Anns v Merton LBC [1978] AC 728

Key points 

  • Negligence carried a prima facie duty of care
  • Defective property is a form of physical damage to property that is actionable in negligence – note that this was later rejected, see Murphy v Brentwood DC [1991] 1 AC 398
  • Courts should apply a policy and operation distinction when dealing with negligence by public authorities
  • Note that all the points above have be overruled in later case law; see commentary

Facts

  • The lessees of a block of flats (Cs) found that faulty foundations had resulted in cracks in their flats
  • Cs sued Merton LBC (D) for damages for the negligent exercise of its statutory powers by approving foundations that were not deep enough and failing to inspect them properly

Held (House of Lords)

  • D was liable for negligence
  • The cracks were regarded as physical damage to property and hence actionable

Lord Wilberforce

Prima facie duty of care

  • The neighbour principle is prima facie applicable in all cases in the absence of justification for exclusion
  • The incremental approach is outdated – based on the the trilogy of cases Donoghue v Stevenson, Hedley Byrne and Home Office v Dorset Yacht, to establish a duty of care, it is not necessary to bring the facts of a situation within those of previous situations in which a duty of care has been held to have existed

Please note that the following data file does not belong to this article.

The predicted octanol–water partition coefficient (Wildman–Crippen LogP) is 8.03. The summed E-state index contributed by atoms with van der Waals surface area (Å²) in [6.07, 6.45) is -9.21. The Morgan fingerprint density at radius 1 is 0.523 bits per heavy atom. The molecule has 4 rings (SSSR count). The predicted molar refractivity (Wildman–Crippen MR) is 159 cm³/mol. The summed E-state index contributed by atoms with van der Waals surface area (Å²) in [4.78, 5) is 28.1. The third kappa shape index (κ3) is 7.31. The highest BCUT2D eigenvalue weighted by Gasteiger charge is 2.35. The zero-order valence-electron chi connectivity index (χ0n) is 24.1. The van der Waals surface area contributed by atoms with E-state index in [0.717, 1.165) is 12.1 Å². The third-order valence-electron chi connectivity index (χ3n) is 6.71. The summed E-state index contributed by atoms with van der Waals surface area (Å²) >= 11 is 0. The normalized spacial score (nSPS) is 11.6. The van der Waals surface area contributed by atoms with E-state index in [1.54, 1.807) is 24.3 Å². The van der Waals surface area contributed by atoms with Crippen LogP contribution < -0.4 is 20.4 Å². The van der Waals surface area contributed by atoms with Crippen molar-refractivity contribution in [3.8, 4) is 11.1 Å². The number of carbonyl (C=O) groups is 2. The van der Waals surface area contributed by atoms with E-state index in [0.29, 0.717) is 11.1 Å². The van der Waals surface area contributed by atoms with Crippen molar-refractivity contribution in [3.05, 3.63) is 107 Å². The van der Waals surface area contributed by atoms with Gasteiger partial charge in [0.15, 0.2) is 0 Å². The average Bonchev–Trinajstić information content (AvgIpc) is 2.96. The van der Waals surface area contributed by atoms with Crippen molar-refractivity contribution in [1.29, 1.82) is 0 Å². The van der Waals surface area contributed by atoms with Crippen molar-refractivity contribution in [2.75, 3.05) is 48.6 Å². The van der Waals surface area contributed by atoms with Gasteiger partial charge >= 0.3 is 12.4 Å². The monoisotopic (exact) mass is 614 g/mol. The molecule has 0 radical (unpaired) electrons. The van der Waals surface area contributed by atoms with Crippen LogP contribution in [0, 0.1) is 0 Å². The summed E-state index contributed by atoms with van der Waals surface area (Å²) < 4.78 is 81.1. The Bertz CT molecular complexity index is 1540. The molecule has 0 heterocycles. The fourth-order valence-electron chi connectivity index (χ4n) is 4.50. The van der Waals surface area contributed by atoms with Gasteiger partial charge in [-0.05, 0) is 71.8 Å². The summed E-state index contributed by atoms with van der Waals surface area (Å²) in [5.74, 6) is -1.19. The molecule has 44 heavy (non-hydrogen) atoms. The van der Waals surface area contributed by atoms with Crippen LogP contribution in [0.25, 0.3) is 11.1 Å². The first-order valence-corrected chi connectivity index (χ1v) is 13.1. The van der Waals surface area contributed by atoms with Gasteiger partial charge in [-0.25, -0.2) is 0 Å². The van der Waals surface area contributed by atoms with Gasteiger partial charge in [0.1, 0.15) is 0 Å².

Two-stage test for duty of care was established:

  1. Is there sufficient ‘proximity or neighbourhood’ between C and D such that in D’s reasonable contemplation, carelessness on his part might cause damage to C?
  2. Were there any considerations which ought to ‘negative, or to reduce or limit’ that duty?

Policy and operations distinction

  • Duty of care cannot be based on the neighbourhood principle alone or control as this would neglect the fact that the powers and duties are defined in public law
  • Where a public authority is discharging functions under public law, the imposition of a duty of care must have regard to the distinction between policy and operations
  • Statutory powers and duties contain policy areas, which the courts refer to as discretion, as well as operational areas, which involve practical execution
  • The more ‘operational’ a power or duty may be, the easier it is to superimpose upon it a common law duty of care
  • In the current case, the power to inspect the foundation was ‘heavily operational’

Commentary

  • The idea of a prima facie duty of care was rejected in Caparo v Dickman
  • In Robinson, the incremental approach was reasserted by the Supreme Court while idea of a general principle or test for negligence was disavowed
  • It was later held in Murphy v Brentwood that loss from defective property is a form of pure economic loss that is non-actionable in negligence
  • The idea of a policy and operation distinction was rejected in Barrett v Enfield